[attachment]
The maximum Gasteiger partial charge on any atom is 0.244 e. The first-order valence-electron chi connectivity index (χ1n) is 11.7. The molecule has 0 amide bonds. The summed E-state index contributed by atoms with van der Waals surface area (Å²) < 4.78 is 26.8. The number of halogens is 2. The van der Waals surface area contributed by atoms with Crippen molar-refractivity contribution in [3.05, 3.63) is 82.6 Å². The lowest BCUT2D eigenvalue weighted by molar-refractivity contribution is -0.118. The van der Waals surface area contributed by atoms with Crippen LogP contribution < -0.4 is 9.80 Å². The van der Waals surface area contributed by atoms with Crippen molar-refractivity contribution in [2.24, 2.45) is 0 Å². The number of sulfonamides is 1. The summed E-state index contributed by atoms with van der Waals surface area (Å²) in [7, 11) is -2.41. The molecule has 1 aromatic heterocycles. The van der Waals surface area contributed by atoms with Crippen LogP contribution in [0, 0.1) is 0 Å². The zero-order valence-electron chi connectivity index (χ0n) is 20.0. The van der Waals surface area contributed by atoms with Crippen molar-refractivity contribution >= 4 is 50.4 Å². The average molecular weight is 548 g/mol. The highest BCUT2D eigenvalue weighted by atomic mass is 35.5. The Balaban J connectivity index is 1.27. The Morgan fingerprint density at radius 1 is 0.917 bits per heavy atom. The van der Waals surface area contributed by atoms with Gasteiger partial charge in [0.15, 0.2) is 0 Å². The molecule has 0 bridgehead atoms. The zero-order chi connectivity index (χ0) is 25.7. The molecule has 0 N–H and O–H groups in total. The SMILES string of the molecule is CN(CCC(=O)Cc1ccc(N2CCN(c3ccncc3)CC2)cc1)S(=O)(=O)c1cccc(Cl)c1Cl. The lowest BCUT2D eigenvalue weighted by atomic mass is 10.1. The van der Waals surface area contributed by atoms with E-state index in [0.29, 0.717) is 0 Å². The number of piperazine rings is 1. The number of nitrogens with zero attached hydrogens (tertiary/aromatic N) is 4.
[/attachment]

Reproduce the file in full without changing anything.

The maximum Gasteiger partial charge on any atom is 0.244 e. The first-order valence-electron chi connectivity index (χ1n) is 11.7. The molecule has 0 amide bonds. The summed E-state index contributed by atoms with van der Waals surface area (Å²) < 4.78 is 26.8. The number of halogens is 2. The van der Waals surface area contributed by atoms with Crippen molar-refractivity contribution in [3.05, 3.63) is 82.6 Å². The lowest BCUT2D eigenvalue weighted by molar-refractivity contribution is -0.118. The van der Waals surface area contributed by atoms with Crippen LogP contribution < -0.4 is 9.80 Å². The van der Waals surface area contributed by atoms with Crippen molar-refractivity contribution in [2.24, 2.45) is 0 Å². The number of sulfonamides is 1. The summed E-state index contributed by atoms with van der Waals surface area (Å²) in [7, 11) is -2.41. The molecule has 1 aromatic heterocycles. The van der Waals surface area contributed by atoms with Crippen LogP contribution in [0, 0.1) is 0 Å². The zero-order valence-electron chi connectivity index (χ0n) is 20.0. The van der Waals surface area contributed by atoms with Crippen molar-refractivity contribution >= 4 is 50.4 Å². The average molecular weight is 548 g/mol. The highest BCUT2D eigenvalue weighted by atomic mass is 35.5. The Balaban J connectivity index is 1.27. The Morgan fingerprint density at radius 1 is 0.917 bits per heavy atom. The van der Waals surface area contributed by atoms with Gasteiger partial charge in [0.15, 0.2) is 0 Å². The molecule has 0 bridgehead atoms. The zero-order chi connectivity index (χ0) is 25.7. The molecule has 0 N–H and O–H groups in total. The SMILES string of the molecule is CN(CCC(=O)Cc1ccc(N2CCN(c3ccncc3)CC2)cc1)S(=O)(=O)c1cccc(Cl)c1Cl. The lowest BCUT2D eigenvalue weighted by atomic mass is 10.1. The van der Waals surface area contributed by atoms with E-state index in [0.29, 0.717) is 0 Å². The number of piperazine rings is 1. The number of nitrogens with zero attached hydrogens (tertiary/aromatic N) is 4.